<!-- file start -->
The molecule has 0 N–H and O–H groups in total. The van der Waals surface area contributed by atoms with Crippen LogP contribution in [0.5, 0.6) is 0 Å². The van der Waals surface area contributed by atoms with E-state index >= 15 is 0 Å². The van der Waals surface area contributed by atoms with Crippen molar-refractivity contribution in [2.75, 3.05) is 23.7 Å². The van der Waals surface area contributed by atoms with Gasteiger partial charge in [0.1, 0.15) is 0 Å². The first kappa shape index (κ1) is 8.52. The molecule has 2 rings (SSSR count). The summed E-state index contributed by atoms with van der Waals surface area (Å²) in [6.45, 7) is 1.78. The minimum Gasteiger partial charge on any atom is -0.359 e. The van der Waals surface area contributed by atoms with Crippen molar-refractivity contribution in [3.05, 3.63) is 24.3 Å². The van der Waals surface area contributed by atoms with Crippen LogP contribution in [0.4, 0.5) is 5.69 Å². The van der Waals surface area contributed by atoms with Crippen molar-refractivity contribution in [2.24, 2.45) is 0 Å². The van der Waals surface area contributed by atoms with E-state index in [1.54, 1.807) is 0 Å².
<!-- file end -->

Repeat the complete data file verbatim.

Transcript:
The molecule has 0 N–H and O–H groups in total. The van der Waals surface area contributed by atoms with Crippen LogP contribution in [0.5, 0.6) is 0 Å². The van der Waals surface area contributed by atoms with E-state index >= 15 is 0 Å². The van der Waals surface area contributed by atoms with Crippen molar-refractivity contribution in [2.75, 3.05) is 23.7 Å². The van der Waals surface area contributed by atoms with Gasteiger partial charge in [0.1, 0.15) is 0 Å². The first kappa shape index (κ1) is 8.52. The molecule has 2 rings (SSSR count). The summed E-state index contributed by atoms with van der Waals surface area (Å²) in [6.45, 7) is 1.78. The minimum Gasteiger partial charge on any atom is -0.359 e. The van der Waals surface area contributed by atoms with Crippen molar-refractivity contribution in [3.05, 3.63) is 24.3 Å². The van der Waals surface area contributed by atoms with Crippen LogP contribution in [0.4, 0.5) is 5.69 Å². The van der Waals surface area contributed by atoms with Crippen molar-refractivity contribution in [2.24, 2.45) is 0 Å². The van der Waals surface area contributed by atoms with E-state index in [1.54, 1.807) is 0 Å².